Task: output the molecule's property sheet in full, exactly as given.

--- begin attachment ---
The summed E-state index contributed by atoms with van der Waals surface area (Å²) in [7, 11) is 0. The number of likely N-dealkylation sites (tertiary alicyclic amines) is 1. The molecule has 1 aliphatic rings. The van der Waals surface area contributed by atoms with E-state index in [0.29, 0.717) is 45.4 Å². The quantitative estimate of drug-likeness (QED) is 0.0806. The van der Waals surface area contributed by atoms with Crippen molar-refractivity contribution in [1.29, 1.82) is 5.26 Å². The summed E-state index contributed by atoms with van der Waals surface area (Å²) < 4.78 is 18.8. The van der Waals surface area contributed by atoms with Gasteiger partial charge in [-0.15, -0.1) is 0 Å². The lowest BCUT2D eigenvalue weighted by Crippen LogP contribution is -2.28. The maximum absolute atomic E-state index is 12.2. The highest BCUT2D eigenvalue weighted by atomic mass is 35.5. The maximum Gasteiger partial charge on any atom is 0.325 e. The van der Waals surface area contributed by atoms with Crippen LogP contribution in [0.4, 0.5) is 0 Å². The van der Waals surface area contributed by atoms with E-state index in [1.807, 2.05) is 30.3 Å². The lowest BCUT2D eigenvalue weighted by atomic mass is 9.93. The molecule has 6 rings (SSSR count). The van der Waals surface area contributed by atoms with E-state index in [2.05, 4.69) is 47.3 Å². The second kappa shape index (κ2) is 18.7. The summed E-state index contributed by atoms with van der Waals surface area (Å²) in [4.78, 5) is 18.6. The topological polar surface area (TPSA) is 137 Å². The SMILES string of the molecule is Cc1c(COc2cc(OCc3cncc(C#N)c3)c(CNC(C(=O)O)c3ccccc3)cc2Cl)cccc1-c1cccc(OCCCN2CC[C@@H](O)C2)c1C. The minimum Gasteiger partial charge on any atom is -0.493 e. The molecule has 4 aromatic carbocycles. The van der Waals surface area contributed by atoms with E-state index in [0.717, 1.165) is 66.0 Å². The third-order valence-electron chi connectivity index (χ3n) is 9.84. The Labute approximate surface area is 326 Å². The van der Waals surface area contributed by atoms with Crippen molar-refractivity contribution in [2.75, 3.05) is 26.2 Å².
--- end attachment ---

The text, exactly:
The summed E-state index contributed by atoms with van der Waals surface area (Å²) in [7, 11) is 0. The number of likely N-dealkylation sites (tertiary alicyclic amines) is 1. The molecule has 1 aliphatic rings. The van der Waals surface area contributed by atoms with E-state index in [0.29, 0.717) is 45.4 Å². The quantitative estimate of drug-likeness (QED) is 0.0806. The van der Waals surface area contributed by atoms with Crippen molar-refractivity contribution in [1.29, 1.82) is 5.26 Å². The summed E-state index contributed by atoms with van der Waals surface area (Å²) < 4.78 is 18.8. The van der Waals surface area contributed by atoms with Gasteiger partial charge in [-0.15, -0.1) is 0 Å². The lowest BCUT2D eigenvalue weighted by Crippen LogP contribution is -2.28. The maximum absolute atomic E-state index is 12.2. The highest BCUT2D eigenvalue weighted by atomic mass is 35.5. The maximum Gasteiger partial charge on any atom is 0.325 e. The van der Waals surface area contributed by atoms with Crippen LogP contribution in [0.4, 0.5) is 0 Å². The van der Waals surface area contributed by atoms with E-state index in [1.807, 2.05) is 30.3 Å². The lowest BCUT2D eigenvalue weighted by atomic mass is 9.93. The molecule has 6 rings (SSSR count). The van der Waals surface area contributed by atoms with E-state index in [2.05, 4.69) is 47.3 Å². The second kappa shape index (κ2) is 18.7. The summed E-state index contributed by atoms with van der Waals surface area (Å²) in [4.78, 5) is 18.6. The topological polar surface area (TPSA) is 137 Å². The SMILES string of the molecule is Cc1c(COc2cc(OCc3cncc(C#N)c3)c(CNC(C(=O)O)c3ccccc3)cc2Cl)cccc1-c1cccc(OCCCN2CC[C@@H](O)C2)c1C. The minimum Gasteiger partial charge on any atom is -0.493 e. The molecule has 4 aromatic carbocycles. The van der Waals surface area contributed by atoms with E-state index in [0.717, 1.165) is 66.0 Å². The third-order valence-electron chi connectivity index (χ3n) is 9.84. The Labute approximate surface area is 326 Å². The van der Waals surface area contributed by atoms with Crippen molar-refractivity contribution in [2.75, 3.05) is 26.2 Å².